Extending the information content of the MALDI analysis of biological fluids via multi-million shot analysis


Autoři: Maxim Tsypin aff001;  Senait Asmellash aff001;  Krista Meyer aff001;  Brandon Touchet aff001;  Heinrich Roder aff001
Působiště autorů: Biodesix Inc., Boulder, Colorado, United States of America aff001
Vyšlo v časopise: PLoS ONE 14(12)
Kategorie: Research Article
doi: 10.1371/journal.pone.0226012

Souhrn

Introduction

Reliable measurements of the protein content of biological fluids like serum or plasma can provide valuable input for the development of personalized medicine tests. Standard MALDI analysis typically only shows high abundance proteins, which limits its utility for test development. It also exhibits reproducibility issues with respect to quantitative measurements. In this paper we show how the sensitivity of MALDI profiling of intact proteins in unfractionated human serum can be substantially increased by exposing a sample to many more laser shots than are commonly used. Analytical reproducibility is also improved.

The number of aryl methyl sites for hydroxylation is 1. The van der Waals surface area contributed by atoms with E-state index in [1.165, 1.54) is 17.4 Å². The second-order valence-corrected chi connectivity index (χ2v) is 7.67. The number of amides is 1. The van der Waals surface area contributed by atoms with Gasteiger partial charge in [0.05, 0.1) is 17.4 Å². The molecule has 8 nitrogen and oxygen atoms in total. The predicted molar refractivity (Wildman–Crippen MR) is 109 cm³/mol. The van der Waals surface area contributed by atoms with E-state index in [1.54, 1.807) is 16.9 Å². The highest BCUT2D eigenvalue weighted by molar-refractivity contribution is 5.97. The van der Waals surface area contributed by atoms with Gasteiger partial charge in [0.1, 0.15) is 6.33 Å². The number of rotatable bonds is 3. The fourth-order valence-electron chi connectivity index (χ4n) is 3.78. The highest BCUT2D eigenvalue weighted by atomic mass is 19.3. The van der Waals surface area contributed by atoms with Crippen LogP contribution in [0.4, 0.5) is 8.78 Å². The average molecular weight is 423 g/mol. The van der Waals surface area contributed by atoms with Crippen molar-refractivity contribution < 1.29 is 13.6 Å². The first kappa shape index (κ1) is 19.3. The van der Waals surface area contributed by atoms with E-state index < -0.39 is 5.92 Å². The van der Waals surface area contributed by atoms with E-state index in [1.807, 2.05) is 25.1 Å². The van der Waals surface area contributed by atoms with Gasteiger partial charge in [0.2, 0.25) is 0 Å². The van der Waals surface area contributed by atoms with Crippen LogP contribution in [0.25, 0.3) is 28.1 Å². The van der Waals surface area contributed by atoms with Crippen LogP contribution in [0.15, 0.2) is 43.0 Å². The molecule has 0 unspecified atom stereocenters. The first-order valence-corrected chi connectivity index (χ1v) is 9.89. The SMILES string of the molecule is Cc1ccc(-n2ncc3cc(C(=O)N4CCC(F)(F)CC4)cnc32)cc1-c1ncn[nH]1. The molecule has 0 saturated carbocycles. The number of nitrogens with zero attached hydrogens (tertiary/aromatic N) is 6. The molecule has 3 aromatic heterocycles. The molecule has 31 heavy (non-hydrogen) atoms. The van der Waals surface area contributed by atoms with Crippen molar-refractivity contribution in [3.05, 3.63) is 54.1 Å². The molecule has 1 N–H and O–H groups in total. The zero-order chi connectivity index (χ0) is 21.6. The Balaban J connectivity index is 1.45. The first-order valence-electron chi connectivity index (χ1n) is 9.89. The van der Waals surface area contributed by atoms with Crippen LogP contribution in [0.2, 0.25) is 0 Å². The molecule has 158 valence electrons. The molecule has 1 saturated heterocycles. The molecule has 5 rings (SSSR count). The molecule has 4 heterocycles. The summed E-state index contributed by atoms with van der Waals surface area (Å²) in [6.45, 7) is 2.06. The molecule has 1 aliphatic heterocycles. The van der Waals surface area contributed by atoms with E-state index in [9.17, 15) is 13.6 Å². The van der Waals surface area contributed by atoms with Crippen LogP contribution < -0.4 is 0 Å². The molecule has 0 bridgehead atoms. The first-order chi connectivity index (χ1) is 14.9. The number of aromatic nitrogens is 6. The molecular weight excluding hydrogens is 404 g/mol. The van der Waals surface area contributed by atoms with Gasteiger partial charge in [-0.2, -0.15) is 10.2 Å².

Methods

To assess what is theoretically achievable we utilized spectra from the same samples obtained over many years and combined them to generate MALDI spectral averages of up to 100,000,000 shots for a single sample, and up to 8,000,000 shots for a set of 40 different serum samples. Spectral attributes, such as number of peaks and spectral noise of such averaged spectra were investigated together with analytical reproducibility as a function of the number of shots. We confirmed that results were similar on MALDI instruments from different manufacturers.

Results

We observed an expected decrease of noise, roughly proportional to the square root of the number of shots, over the whole investigated range of the number of shots (5 orders of magnitude), resulting in an increase in the number of reliably detected peaks. The reproducibility of the amplitude of these peaks, measured by CV and concordance analysis also improves with very similar dependence on shot number, reaching median CVs below 2% for shot numbers > 4 million. Measures of analytical information content and association with biological processes increase with increasing number of shots.

Conclusions

We demonstrate that substantially increasing the number of laser shots in a MALDI-TOF analysis leads to more informative and reliable data on the protein content of unfractionated serum. This approach has already been used in the development of clinical tests in oncology.

Klíčová slova: